Between 1855 and 1867, seven public schools were organized in Woodbury. Most of them were in operation for almost 100 years, until they were incorporated into the South Washington County Consolidated school district in the 1950’s. They were one-room school-houses administered by three trustees and a clerk who were almost always parents in the district. A district required only five resident families.

Teachers, usually women, lived with local families. In Woodbury’s history, there are at least two- and probably more- instances of a teacher marrying a farmer in the neighborhood.

At Fish Lake School, near Colby Lake, a teacher was hired in 1877 for a salary of $30 per month. In those early years, it was customary to have three months of classes  during the winter and two months in the summer. Fish Lake’s largest enrollment was 39 pupils during the summer session of 1878.

Almost everyone has heard stories about kids walking several miles to and from their one-room schoolhouse in all seasons. Once at school, there was work to be done besides their studies. Wood had to be carried in and the furnace stoked. Buckets of water were brought from a nearby farm. There was no electricity until the 1920’s or 30’s.

Woodbury’s First Doctor

Dr. A. F. Steen first came to the area in 1873 directly from Rush Medical School. He did not have enough money to buy a buggy and harness, so he bought a saddle horse to make his rounds. One of his prized possessions was saddle bags with special pockets for medicine bottles. During his earlier days, Dr. Steen sometimes took a foot path or cow’s path to someone’s home. 

James Middleton, Jr. provided fast horses and often accompanied Dr. Steen on patient house calls.

Dr. Steen practiced medicine in the area for 56 years.

Dr. A. F. Steen

Leaving a Legacy

Charles Frederick William Oehlke immigrated from Prussia to Woodbury in 1859 and bought 80 acres at Dale & Tower. He was among the early settlers of what eventually became the City of Woodbury. Inez’s husband’s great grandfather and others in his family helped in the early development of Woodbury as it grew and evolved with the addition of roads, schools, businesses, churches, and other ingredients of a strong and vital community.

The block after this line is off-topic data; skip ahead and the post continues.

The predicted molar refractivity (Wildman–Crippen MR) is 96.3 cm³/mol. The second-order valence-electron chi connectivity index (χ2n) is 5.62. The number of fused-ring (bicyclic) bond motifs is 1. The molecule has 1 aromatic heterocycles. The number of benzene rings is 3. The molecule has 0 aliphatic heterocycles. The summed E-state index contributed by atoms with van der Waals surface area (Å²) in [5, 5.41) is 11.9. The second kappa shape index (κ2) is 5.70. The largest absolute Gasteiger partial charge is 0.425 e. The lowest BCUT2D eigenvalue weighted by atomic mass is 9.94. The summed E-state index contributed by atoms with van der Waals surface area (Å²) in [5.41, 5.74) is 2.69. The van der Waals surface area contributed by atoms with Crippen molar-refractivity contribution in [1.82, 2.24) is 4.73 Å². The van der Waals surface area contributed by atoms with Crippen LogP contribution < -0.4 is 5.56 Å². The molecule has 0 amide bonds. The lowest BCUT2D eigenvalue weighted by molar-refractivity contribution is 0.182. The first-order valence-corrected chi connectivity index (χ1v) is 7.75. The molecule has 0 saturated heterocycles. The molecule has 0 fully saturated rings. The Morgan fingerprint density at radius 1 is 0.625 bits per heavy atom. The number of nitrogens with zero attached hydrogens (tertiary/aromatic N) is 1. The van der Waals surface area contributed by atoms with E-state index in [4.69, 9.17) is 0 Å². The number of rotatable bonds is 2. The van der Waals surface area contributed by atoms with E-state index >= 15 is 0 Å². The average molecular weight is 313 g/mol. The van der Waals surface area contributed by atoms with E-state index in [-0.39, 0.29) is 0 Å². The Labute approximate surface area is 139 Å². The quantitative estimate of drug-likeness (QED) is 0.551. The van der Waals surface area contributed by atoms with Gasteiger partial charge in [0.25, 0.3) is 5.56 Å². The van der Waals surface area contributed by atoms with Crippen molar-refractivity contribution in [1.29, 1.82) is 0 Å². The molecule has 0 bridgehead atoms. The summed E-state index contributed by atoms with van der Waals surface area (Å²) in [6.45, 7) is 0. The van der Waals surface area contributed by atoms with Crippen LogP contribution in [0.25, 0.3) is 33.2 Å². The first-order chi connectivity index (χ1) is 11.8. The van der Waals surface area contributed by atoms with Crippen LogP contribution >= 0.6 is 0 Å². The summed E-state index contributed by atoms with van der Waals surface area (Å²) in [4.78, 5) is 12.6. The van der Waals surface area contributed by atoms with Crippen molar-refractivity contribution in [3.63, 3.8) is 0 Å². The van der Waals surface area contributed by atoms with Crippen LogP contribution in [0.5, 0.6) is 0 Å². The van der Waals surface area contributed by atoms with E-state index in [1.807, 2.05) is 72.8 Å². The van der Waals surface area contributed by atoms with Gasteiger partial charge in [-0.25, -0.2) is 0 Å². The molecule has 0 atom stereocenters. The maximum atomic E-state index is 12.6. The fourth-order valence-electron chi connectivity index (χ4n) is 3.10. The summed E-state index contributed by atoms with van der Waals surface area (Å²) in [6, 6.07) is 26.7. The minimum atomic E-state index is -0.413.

Inez’s father was proud of Woodbury, instilling in Inez a great passion for preserving the history of Woodbury and honoring the Native Americans and settlers who gave birth to our community. The values and hard work demonstrated in those early years continue to be represented in today’s Woodbury.

Her father, Eric Scheel was the first building inspector in Woodbury.

Inez was the inspiration for preserving the 100-year-old Miller barn at the Valley Creek Park. She established a substantial fund with the Woodbury Community Foundation for Woodbury Heritage Society use to preserve our community’s heritage for future generations.

Inez leaves us with a verse from a Robert Browning poem, Come, come, come, grow old with me, the best is yet to be.”

Inez Oehlke

The First Marriage in Woodbury

The first marriage celebrated in Woodbury was that of John McHattie & his neighbor, Jane Middleton in 1856. John’s brother Alexander later married Jane’s sister Margaret Middleton.

Woodbury saw its first European settlers in 1844, when an Irish man (Willam Middleton) and two Scots (Alexander & John McHattie) claimed land in Woodbury. What followed was a history of farming, the first schools (Middleton School), the creation of a local government, the arrival of electricity and more roads. Today, the City of Woodbury is home to almost 80,000 people and some 62 parks.

The wedding Picture is of the George & Wenzel Families. Two brothers & one sister married two sisters & a brother.

Early weddings in Woodbury

More About Woodbury’s History

From Farm Town to Hometown 50 Years of Growth

The History of Woodbury – Woodbury Heritage Society

Howard Radke: Woodbury’s 1st Employee